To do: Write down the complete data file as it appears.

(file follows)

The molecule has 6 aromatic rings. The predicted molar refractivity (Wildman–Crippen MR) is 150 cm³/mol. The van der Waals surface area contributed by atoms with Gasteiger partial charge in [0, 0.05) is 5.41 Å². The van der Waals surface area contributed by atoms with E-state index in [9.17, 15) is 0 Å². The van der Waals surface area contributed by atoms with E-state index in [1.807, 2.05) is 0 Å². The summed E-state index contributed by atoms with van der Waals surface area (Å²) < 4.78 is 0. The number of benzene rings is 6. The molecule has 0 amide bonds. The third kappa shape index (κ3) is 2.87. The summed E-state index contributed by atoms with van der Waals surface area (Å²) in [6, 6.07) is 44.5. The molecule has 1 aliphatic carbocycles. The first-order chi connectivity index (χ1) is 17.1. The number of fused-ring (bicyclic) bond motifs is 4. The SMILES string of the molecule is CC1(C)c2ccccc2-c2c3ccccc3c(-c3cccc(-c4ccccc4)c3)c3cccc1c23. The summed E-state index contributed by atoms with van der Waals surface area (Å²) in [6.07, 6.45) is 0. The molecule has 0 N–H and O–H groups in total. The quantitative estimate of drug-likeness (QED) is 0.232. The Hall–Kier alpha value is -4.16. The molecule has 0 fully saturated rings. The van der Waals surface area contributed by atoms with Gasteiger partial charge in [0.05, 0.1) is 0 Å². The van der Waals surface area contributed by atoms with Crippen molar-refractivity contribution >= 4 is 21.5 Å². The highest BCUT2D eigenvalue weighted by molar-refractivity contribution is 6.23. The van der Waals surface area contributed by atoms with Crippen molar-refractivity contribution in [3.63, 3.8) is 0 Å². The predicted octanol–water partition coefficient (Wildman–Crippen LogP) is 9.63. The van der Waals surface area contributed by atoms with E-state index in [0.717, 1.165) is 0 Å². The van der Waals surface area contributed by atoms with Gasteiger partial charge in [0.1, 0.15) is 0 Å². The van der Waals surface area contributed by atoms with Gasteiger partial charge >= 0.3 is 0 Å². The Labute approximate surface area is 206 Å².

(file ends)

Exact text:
The molecule has 6 aromatic rings. The predicted molar refractivity (Wildman–Crippen MR) is 150 cm³/mol. The van der Waals surface area contributed by atoms with Gasteiger partial charge in [0, 0.05) is 5.41 Å². The van der Waals surface area contributed by atoms with E-state index in [9.17, 15) is 0 Å². The van der Waals surface area contributed by atoms with E-state index in [1.807, 2.05) is 0 Å². The summed E-state index contributed by atoms with van der Waals surface area (Å²) < 4.78 is 0. The number of benzene rings is 6. The molecule has 0 amide bonds. The third kappa shape index (κ3) is 2.87. The summed E-state index contributed by atoms with van der Waals surface area (Å²) in [6, 6.07) is 44.5. The molecule has 1 aliphatic carbocycles. The first-order chi connectivity index (χ1) is 17.1. The number of fused-ring (bicyclic) bond motifs is 4. The SMILES string of the molecule is CC1(C)c2ccccc2-c2c3ccccc3c(-c3cccc(-c4ccccc4)c3)c3cccc1c23. The summed E-state index contributed by atoms with van der Waals surface area (Å²) in [6.07, 6.45) is 0. The molecule has 0 N–H and O–H groups in total. The quantitative estimate of drug-likeness (QED) is 0.232. The Hall–Kier alpha value is -4.16. The molecule has 0 fully saturated rings. The van der Waals surface area contributed by atoms with Gasteiger partial charge in [0.05, 0.1) is 0 Å². The van der Waals surface area contributed by atoms with Crippen molar-refractivity contribution >= 4 is 21.5 Å². The highest BCUT2D eigenvalue weighted by molar-refractivity contribution is 6.23. The van der Waals surface area contributed by atoms with Crippen molar-refractivity contribution in [3.63, 3.8) is 0 Å². The predicted octanol–water partition coefficient (Wildman–Crippen LogP) is 9.63. The van der Waals surface area contributed by atoms with E-state index in [0.717, 1.165) is 0 Å². The van der Waals surface area contributed by atoms with Gasteiger partial charge in [0.1, 0.15) is 0 Å². The van der Waals surface area contributed by atoms with Gasteiger partial charge >= 0.3 is 0 Å². The Labute approximate surface area is 206 Å².